Hackers behind a massive breach at hotel group Marriott International left clues suggesting they were working for a Chinese government intelligence gathering operation, according to sources familiar with the matter.
Marriott said last week that a hack that began four years ago had exposed the records of up to 500 million customers in its Starwood hotels reservation system.
Private investigators looking into the breach have found hacking tools, techniques and procedures previously used in attacks attributed to Chinese hackers, said three sources who were not authorised to discuss the company's private probe into the attack.
That suggests that Chinese hackers may have been behind a campaign designed to collect information for use in Beijing's espionage efforts and not for financial gain, two of the sources said.
While China has emerged as the lead suspect in the case, the sources cautioned it was possible somebody else was behind the hack because other parties had access to the same hacking tools, some of which have previously been posted online.
Identifying the culprit is further complicated by the fact that investigators suspect multiple hacking groups may have simultaneously been inside Starwood's computer networks since 2014, said one of the sources.
If investigators confirm that China was behind the attack, that could complicate already tense relations between Washington and Beijing, amid an ongoing tariff dispute and U.S. accusations of Chinese espionage and the theft of trade secrets.
"China firmly opposes all forms of cyber attack and cracks down on them in accordance with law," Chinese Ministry of Foreign Affairs spokesman Geng Shuang told Reuters."If offered evidence, the relevant Chinese departments will carry out investigations according to law."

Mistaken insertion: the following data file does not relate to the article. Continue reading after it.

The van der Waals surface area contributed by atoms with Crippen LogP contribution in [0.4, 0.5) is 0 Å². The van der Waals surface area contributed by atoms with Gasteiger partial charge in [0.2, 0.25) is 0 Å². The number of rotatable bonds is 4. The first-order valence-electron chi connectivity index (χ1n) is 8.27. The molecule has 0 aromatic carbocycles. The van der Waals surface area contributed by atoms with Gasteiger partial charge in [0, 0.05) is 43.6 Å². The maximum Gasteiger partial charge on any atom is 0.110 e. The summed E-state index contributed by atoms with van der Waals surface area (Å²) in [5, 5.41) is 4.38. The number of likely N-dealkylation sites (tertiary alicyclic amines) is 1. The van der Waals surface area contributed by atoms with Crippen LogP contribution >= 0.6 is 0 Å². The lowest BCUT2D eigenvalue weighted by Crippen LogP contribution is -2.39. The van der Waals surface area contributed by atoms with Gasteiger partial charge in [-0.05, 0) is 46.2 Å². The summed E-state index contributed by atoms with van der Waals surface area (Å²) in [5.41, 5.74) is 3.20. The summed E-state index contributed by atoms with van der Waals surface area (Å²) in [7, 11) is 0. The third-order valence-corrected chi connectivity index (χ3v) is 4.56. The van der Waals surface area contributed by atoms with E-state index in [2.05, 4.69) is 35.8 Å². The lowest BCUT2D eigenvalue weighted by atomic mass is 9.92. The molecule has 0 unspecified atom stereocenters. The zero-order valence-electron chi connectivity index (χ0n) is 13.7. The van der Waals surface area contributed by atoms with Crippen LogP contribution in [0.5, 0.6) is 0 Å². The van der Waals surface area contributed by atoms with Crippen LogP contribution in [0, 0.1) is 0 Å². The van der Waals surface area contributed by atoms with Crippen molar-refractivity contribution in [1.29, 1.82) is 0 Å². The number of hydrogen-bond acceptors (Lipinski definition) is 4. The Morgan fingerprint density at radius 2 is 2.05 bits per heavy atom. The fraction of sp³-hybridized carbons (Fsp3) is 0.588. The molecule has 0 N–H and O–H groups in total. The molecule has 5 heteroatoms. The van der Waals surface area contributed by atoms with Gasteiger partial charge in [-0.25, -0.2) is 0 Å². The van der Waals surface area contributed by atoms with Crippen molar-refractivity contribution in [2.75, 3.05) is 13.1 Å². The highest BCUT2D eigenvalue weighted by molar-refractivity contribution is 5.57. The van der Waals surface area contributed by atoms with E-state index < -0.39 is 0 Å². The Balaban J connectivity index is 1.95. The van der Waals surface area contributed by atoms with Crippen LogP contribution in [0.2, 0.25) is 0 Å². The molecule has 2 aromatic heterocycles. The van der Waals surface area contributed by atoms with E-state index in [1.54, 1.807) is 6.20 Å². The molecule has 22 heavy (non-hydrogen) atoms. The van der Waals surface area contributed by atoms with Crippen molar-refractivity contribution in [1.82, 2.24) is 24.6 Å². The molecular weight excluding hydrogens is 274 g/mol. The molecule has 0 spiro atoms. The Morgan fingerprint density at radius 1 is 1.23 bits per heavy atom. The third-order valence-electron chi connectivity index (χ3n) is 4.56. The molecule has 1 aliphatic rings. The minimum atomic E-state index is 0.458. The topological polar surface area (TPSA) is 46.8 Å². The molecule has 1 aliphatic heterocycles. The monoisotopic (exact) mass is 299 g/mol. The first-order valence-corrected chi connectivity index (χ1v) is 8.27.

Marriott spokeswoman Connie Kim declined to comment, saying "We've got nothing to share," when asked about involvement of Chinese hackers.
Marriott disclosed the hack on Friday, prompting U.S. and UK regulators to quickly launch probes into the case.
Compromised customer data included names, passport numbers, addresses, phone numbers, birth dates and email addresses. A small percentage of accounts included scrambled payment card data, said Kim.
Marriott acquired Starwood in 2016 for US$13.6 billion, including the Sheraton, Westin, W Hotels, St. Regis, Aloft, Le Meridien, Tribute, Four Points and Luxury Collection hotel brands, forming the world's largest hotel operator.
The hack began in 2014, shortly after an attack on the U.S. government's Office of Personnel Management (OPM) compromised sensitive data on tens of millions of employees, including application forms for security clearances.
White House National Security advisor John Bolton recently told reporters he believed Beijing was behind the OPM hack, a claim first made by the United States in 2015.
Beijing has strongly denied those charges and also refuted charges that it was behind other hacks.
Former senior FBI official Robert Anderson told Reuters that the Marriott case looked similar to hacks that the Chinese government was conducting in 2014 as part of its intelligence operations.
"Think of the depth of knowledge they could now have about travel habits or who happened to be in a certain city at the same time as another person," said Anderson, who served as FBI executive assistant director until 2015.
"It fits with how the Chinese intelligence services think about things. It's all very long range," said Anderson, who was not involved in investigating the Marriott case and is now a principal with Chertoff Group.
Michael Sussmann, a former senior Department of Justice official for its computer crimes section, said that the long duration of the campaign was an indicator that the hackers were seeking data for intelligence and not information to use in cyber crime schemes.
"One clue pointing to a government attacker is the amount of time the intruders were working quietly inside the network," he said. "Patience is a virtue for spies, but not for criminals trying to steal credit card numbers."
FBI representatives could not immediately be reached for comment on the evidence linking the attack to China. A spokesperson said on Friday that the agency was looking into the attack, but declined to elaborate.
(Reporting by Christopher Bing in Washington; Editing by Jim Finkle, Rosalba O'Brien and Susan Thomas)